REGISTRATION DEADLINE HAS BEEN EXTENDED TO FEBRUARY 28, 2022
The registration deadline for the next semester of Beloved Conversations is fast approaching – Feb. 22nd. The name may be familiar but if you haven’t yet participated, perhaps you might wonder why this program would or should be for you?
Beloved Conversations Virtual is an online course on anti-racism and anti-oppression from Meadville-Lombard Theological School, one of two Unitarian Universalist seminaries. It is open to everyone, and self-described as:
…the signature offering of The Fahs Collaborative at Meadville Lombard Theological School, a program for Unitarian Universalists seeking to embody racial justice as a spiritual practice. In Beloved Conversations, we are here to heal the impact of racism on our lives, in order to get free together.
So far, UUSM members and friends are participating in “Within,” the first phase of the program, which focuses on individual and internal learning, reflection, and growth. There are separate tracks for white people and for black, indigenous, and people of color (BIPOC). Once more of us have completed two terms of “Within,” we will look to moving onto the next phase.
The program is a significant commitment in terms of time and energy. Each lesson features a syllabus of reading/watching/listening material — essays, blog posts, poetry, music — along with questions and exercises for personal reflection, journaling, and meetings with a dedicated “pod” of fellow church members who are also participating. There are also dedicated worship services for the larger community of UUs across the country taking the course.
There is also a cost involved, and scholarships are available for those who need them. (Please contact the church office for more information.)
Here are some thoughts from a few of us who recently completed their second term…
- Why did you sign up for BC and what did you hoped to gain by participating?
Lois: I signed up for BC because I wanted to do something and this is what church leaders said was a good thing to do.
Siobhan: The “Within” program idea really resonated with me, because over time I have definitely found that when I meant to be acting in allyship… I often just recapitulated supremacy and oppression. And that is a hard thing to realize and even harder to change. I felt that the “Within” program would give me some tools to figure out what lay deep inside me and how to work at uprooting it.
James: I joined BC because wanted to grow and deepen my understanding of anti-racist and anti-oppressive thought in our UU movement and how it impacts the social justice work we do in our lives as people and as a congregation. It was a fairly big commitment of time but, as the UUSM board and our Intersectional Anti-Racism and Anti-Oppression Commission (IAROC) had recommended it, I felt it was something I should do.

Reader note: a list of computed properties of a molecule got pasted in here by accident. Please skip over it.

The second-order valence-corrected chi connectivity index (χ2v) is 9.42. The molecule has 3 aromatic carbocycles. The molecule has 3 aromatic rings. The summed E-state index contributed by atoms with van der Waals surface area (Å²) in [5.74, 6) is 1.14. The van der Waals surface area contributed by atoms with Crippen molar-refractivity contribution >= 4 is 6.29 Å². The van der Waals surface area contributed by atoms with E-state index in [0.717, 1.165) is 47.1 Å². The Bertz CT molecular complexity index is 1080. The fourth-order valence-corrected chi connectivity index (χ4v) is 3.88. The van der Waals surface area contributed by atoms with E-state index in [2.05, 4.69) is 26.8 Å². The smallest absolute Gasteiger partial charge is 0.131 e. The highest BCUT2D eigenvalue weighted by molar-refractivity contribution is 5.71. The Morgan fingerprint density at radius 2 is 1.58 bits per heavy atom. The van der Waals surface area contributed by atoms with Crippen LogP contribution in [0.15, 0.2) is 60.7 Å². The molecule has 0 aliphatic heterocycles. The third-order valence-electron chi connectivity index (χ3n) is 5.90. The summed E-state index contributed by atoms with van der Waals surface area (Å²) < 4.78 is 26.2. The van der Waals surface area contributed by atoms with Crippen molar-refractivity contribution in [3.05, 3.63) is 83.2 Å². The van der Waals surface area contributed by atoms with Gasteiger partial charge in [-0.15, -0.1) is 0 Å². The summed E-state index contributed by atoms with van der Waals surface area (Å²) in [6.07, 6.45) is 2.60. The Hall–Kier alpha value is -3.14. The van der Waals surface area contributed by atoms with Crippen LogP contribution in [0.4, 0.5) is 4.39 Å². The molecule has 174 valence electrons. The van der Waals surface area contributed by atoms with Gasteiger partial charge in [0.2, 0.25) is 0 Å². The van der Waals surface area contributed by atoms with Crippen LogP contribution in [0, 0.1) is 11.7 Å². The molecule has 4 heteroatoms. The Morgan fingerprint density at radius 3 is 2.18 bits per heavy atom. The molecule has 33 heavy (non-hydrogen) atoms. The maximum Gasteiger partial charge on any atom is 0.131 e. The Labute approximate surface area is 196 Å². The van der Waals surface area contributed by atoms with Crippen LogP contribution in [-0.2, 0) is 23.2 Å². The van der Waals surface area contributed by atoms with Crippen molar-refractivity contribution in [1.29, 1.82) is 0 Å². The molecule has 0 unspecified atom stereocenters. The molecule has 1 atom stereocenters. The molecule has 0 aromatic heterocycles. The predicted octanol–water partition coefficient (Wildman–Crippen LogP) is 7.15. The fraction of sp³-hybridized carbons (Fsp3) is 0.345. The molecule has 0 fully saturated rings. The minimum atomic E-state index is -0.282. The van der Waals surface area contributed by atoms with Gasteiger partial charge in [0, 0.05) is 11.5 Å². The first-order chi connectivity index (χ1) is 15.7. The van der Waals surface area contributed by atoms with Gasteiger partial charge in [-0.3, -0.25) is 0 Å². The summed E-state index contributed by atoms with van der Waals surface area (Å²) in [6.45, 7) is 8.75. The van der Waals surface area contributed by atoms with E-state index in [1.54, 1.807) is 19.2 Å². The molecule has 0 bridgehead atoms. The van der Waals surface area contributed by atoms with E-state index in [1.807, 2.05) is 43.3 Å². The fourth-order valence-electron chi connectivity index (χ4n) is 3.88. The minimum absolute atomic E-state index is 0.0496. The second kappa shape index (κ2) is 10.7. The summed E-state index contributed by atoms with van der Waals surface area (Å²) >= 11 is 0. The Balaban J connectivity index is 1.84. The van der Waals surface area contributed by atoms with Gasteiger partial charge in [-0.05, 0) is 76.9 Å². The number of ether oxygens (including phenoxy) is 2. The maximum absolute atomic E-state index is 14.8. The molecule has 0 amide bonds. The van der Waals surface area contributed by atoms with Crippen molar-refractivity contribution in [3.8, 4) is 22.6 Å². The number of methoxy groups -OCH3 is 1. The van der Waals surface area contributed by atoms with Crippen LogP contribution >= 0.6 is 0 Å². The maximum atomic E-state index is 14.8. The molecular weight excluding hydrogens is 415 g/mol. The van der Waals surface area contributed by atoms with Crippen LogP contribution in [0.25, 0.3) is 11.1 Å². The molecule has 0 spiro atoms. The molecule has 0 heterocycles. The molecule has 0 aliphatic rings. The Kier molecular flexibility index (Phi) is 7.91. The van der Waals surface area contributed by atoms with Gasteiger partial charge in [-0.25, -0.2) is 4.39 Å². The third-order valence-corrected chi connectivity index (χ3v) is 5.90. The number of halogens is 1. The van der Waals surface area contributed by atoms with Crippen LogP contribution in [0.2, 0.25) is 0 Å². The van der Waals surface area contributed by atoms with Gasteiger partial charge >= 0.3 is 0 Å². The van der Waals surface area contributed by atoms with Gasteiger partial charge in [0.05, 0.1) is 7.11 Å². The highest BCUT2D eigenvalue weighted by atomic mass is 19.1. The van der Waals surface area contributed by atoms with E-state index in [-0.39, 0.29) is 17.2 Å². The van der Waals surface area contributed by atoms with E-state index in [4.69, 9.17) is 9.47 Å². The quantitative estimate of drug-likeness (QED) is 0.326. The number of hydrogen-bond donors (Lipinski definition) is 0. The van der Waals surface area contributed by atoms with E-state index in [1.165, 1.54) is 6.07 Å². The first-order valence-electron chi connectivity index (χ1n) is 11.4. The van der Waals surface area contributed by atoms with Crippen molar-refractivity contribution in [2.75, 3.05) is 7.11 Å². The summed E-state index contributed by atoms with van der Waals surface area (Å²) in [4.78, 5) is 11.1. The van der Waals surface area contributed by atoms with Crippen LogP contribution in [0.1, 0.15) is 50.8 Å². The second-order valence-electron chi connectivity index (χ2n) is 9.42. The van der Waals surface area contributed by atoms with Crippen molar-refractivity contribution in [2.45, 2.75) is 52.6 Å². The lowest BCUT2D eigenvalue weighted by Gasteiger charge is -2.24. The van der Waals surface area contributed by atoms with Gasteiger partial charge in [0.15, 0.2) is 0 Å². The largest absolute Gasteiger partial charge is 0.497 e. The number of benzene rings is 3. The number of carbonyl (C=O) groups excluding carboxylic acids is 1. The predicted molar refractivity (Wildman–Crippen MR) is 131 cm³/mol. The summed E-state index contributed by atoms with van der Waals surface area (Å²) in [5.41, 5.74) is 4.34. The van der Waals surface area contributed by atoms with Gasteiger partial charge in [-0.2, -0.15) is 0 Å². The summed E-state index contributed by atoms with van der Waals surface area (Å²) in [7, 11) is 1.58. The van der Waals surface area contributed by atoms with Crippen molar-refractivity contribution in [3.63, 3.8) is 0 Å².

- What was the experience like, and what do you feel you learned or took away? What might have provoked personal reflection or growth?
James: It was challenging in terms of the time and energy it required — a lot of reading/watching/listening/thinking. Much of the material was eye- and heart-expanding, provocative, and inspiring. Much of it I have bookmarked or saved to refer back to in the future. Some of it I am honestly still struggling with. The biweekly sessions with my local “learning pod” group (other UUSM members taking the course) were a great way to connect with one another, build trust, and reflect more deeply as a group.
Lois: Pod meetings are far and away the best part. Incredibly supportive and helping to reflect on my own learning and what others are seeing and experiencing that I missed.
Siobhan: There were too many things! I do keep coming back to the music of The Resistance Revival Chorus and the idea of holding joy and a positive future dream in mind while doing this work. Because it is challenging, sometimes exhausting — but it is all in service of a beautiful future.
- Why would you recommend Beloved Conversations to other UUSM members?
Lois: I have found BC incredibly relevant in my volunteer work — leading to (hopefully) more effective outcomes and career advancement. It’s useful daily in understanding political discourse and in personal relationships.
James: From the POV of a white (male) person: I think you will learn a lot, be stretched in new directions, and perhaps see the world in new ways. It will provide much food for thought and learning for how we can grow together in our work as a UU community committed to equity and justice.
Siobhan: It will help you be better, if you let it. For me this learning has been an act of love, for others and also myself. I am reminded often of Khalil Gibran’s work ‘On Love’, excerpt below:
For even as love crowns you so shall (it) crucify you.
Even as (it) is for your growth so is (it) for your pruning.
Even as (it) ascends to your height and caresses your tenderest branches that quiver in the sun,
So shall (it) descend to your roots and shake them in their clinging to the earth.
All these things shall love do unto you that you may know the secrets of your heart, and in that knowledge become a fragment of Life’s heart.